In the spring of 1798, a young William Hazlitt was walking with his idol, the poet Samuel Taylor Coleridge, when the two men encountered a fisherman who told them about a boy who had drowned the day before. The fisherman had risked his life trying to save the boy, explaining, as Hazlitt later remembered, that “he did not know how it was that they ventured, but, Sir, we have a nature towards one another.”

The interconnectedness of all things was one of the main themes of Coleridge’s poetry that year, a momentous one in the history of English literature. In June 1797, with Britain at war with revolutionary France, 24-year-old Coleridge retreated to the Quantock Hills of Somerset County, where he befriended another poet, the then-unknown William Wordsworth, 27, who lived nearby with his beloved sister, Dorothy. The two men had previously met, corresponded, and admired each other’s work; Coleridge already thought Wordsworth “the best poet of the age.” Now, in the refuge of the Quantocks from that summer to the next, their friendship blossomed, and so did their writing.

They were different in so many ways, each embodying distinct strains of Romanticism. Coleridge, a bit slovenly, was generous, expressive, and easily moved by the iridescent beauty that he sensed around him. He had a strong religious, even mystical, sensibility. Wordsworth, brooding and distant, had a keen sense of his own greatness and was once seen walking in the moonlight in a black fur cap and green gown looking like a “grand Signior,” as Dorothy recalled. The tension in their ways of being ultimately undid their friendship, but not before it spurred their poetry. Their opposing spirits pushed and pulled against each other that year, unleashing some of the most celebrated poems in the English language, from Coleridge’s “Kubla Khan” and “The Rime of the Ancient Mariner” to Wordsworth’s “We Are Seven” and “Tintern Abbey.” Their time together culminated in the publication of Lyrical Ballads, which ushered in the Romantic movement, forever changing the course of English literature.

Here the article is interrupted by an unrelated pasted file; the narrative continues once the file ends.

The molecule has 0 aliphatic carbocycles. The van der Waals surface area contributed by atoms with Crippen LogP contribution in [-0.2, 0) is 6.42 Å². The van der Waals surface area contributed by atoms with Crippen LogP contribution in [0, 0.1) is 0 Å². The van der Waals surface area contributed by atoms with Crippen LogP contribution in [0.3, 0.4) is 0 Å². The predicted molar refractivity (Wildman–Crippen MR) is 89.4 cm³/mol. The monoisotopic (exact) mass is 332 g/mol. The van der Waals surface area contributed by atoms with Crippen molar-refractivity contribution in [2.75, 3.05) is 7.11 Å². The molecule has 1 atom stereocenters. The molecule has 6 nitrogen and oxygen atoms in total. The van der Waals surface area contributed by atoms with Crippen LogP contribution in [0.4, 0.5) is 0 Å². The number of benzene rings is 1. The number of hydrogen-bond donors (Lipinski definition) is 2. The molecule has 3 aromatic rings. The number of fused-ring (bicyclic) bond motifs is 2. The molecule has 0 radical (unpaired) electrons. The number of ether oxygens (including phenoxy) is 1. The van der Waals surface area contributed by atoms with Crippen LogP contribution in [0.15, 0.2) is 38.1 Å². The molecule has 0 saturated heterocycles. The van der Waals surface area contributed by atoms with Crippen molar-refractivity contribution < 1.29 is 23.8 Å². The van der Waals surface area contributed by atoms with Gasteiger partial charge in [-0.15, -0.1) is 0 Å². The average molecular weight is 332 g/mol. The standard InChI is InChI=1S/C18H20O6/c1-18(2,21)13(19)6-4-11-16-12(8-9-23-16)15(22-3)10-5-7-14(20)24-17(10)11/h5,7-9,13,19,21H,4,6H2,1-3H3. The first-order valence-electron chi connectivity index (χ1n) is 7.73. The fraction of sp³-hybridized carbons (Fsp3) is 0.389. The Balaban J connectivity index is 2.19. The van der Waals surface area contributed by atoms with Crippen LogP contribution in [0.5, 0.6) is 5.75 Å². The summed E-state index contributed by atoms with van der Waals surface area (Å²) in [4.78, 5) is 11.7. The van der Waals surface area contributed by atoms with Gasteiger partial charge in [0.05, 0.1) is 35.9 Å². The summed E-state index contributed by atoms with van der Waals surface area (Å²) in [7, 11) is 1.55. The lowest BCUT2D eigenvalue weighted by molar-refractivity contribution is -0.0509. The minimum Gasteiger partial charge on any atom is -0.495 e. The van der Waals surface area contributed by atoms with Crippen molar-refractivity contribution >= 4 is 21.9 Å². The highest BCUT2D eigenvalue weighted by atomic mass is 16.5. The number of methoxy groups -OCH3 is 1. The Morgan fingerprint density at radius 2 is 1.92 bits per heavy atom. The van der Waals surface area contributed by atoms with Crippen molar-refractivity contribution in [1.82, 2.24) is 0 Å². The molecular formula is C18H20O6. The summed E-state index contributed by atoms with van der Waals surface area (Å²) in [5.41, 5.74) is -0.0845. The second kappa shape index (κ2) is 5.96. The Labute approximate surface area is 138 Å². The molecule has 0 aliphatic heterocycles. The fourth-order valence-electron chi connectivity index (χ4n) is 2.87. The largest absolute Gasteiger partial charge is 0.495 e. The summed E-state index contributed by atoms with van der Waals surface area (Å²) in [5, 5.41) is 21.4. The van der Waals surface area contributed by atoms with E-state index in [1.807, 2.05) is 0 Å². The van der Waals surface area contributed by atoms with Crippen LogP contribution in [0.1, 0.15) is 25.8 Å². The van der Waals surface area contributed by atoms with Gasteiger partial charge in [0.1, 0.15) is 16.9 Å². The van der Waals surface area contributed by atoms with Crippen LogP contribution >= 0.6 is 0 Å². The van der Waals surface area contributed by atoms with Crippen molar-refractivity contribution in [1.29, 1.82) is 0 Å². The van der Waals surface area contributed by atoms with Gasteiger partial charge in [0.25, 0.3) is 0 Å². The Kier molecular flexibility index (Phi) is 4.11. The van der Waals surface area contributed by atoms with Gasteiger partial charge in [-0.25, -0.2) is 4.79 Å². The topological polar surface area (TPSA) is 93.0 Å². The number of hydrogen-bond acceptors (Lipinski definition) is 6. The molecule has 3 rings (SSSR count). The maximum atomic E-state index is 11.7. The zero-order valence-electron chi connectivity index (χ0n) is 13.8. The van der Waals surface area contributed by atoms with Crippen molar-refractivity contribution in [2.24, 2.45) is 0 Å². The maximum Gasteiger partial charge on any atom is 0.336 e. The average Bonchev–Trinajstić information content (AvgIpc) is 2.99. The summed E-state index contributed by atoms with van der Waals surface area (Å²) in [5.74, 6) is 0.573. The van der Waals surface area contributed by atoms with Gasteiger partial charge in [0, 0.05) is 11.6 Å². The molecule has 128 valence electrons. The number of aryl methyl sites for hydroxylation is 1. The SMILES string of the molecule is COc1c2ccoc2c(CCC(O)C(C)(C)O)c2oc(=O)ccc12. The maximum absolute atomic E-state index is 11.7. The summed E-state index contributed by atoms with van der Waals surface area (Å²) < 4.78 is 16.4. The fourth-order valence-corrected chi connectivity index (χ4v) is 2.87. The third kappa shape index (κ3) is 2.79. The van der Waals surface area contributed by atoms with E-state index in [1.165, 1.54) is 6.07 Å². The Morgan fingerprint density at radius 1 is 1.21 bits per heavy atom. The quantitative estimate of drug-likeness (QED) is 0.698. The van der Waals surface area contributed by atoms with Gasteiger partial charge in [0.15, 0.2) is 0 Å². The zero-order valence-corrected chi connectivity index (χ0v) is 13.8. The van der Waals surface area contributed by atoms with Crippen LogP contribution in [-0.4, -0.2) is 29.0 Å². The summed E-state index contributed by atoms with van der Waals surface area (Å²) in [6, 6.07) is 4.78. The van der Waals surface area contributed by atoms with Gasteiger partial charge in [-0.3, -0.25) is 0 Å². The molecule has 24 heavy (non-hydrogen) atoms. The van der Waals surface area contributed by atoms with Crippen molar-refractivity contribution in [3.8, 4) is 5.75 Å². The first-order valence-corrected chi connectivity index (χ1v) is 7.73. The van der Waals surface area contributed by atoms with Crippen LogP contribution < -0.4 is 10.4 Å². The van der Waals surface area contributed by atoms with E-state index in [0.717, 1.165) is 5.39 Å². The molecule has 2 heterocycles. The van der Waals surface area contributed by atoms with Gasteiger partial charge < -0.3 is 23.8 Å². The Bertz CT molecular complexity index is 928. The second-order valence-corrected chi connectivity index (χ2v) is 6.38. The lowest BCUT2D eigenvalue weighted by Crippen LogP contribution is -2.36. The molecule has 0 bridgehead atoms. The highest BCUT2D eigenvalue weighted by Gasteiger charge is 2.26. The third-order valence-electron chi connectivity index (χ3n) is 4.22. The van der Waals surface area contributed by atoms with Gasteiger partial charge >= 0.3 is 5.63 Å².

How did these two young, troubled men—together with Dorothy, the third person in their creative trinity—manage such a feat, and over such a short period? In his book The Making of Poetry: Coleridge, the Wordsworths, and Their Year of Marvels, the British writer Adam Nicolson re-creates that legendary year in vivid, memorable detail. Having written insightfully about great literature in previous books, Nicolson adopts a more journalistic method in this one. He set out to live as Coleridge and the Wordsworths did. He walked where they walked that year, read what they read, and immersed himself in the early drafts of the poems they wrote, trying to understand what inspired these singular minds and how their creative process unfolded. Part biography, part cultural history, part nature writing, The Making of Poetry explains how the people, places, and ideas that the poets encountered shaped the words that they wrote. The artist Tom Hammick accompanied Nicolson for much of the year, creating woodcuts from the fallen timber of Alfoxden, where the Wordsworths lived—and his images, hauntingly beautiful, illustrate the book.